The consensus, for many years running, has been that NIMBYism is borne out of a desire to protect one’s property values. This desire is innate because property is where many Americans hold most of their wealth. More development might mean that someone’s house is worth more on paper, because a “greedy developer” might view it as worthy of speculation. However, people often act in more fungible interests, like that of “neighborhood character,” not just in the interest of increasing the value of their home, since they might not cash out in the short- or medium-term.

William Fischel’s “homevoter hypothesis” encapsulates this: People vote for elected officials who they are confident will preserve the value of their home, which is predicated on both the property’s worth and the quality of public services provided. What we’ve called NIMBYism kicks into gear when people feel like their home values and quality of life are threatened.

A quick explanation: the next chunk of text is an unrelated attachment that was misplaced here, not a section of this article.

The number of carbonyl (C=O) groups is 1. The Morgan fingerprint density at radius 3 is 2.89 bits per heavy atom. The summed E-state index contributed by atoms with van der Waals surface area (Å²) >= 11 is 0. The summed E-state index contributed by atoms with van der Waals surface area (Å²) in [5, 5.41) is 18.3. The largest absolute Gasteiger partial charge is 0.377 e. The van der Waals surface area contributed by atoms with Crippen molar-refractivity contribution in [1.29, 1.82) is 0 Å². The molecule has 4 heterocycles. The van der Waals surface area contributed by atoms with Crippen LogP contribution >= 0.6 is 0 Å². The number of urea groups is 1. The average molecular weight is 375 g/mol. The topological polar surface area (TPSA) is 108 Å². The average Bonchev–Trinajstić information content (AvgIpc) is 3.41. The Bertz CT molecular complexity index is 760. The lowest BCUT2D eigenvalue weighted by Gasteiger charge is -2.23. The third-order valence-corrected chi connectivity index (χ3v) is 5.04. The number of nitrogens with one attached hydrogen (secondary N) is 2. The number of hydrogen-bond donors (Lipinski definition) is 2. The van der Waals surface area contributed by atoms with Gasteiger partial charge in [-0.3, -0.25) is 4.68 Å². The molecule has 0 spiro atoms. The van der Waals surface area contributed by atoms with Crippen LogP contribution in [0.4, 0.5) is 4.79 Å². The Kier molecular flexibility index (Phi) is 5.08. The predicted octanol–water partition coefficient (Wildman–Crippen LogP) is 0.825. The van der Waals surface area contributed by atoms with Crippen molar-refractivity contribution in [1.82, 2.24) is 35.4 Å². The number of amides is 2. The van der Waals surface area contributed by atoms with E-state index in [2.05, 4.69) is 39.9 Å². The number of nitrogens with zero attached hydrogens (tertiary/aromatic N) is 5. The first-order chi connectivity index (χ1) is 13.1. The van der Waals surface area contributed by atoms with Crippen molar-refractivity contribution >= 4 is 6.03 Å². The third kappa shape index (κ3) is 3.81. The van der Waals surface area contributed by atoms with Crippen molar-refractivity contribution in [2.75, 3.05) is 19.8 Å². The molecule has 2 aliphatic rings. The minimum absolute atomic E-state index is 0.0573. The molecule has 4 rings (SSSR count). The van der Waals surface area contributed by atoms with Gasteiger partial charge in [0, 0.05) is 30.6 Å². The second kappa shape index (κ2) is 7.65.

But what’s swirling around the Masonic temple feels like an evolved version of the garden-variety reaction to change. No one’s rowhouse on the 1500 block of S Street—where estimated home values hover around $1.3 million—will tank when the Mason’s project is built. New development does bring the nuisances of construction (temporarily) and the exhausting and irritating presence that is other people (permanently). But a hundred-something new neighbors—even rich ones—in a wealthy, stable part of the city is a net good for DC and the region.

The DC region, in one year (2017-2018), added 60,700 jobs. At roughly the same time, only 29,000 housing units were under construction, on top of only 13,000 added the year prior. That’s not enough to reasonably house the people that live here, and DC proper has generally avoided building new buildings in its well-off areas. If we can’t expect to build housing in Dupont, the kinds of people who will rent “luxury condos” there will merely bid up rents and the price of houses for sale elsewhere. People do not simply vanish.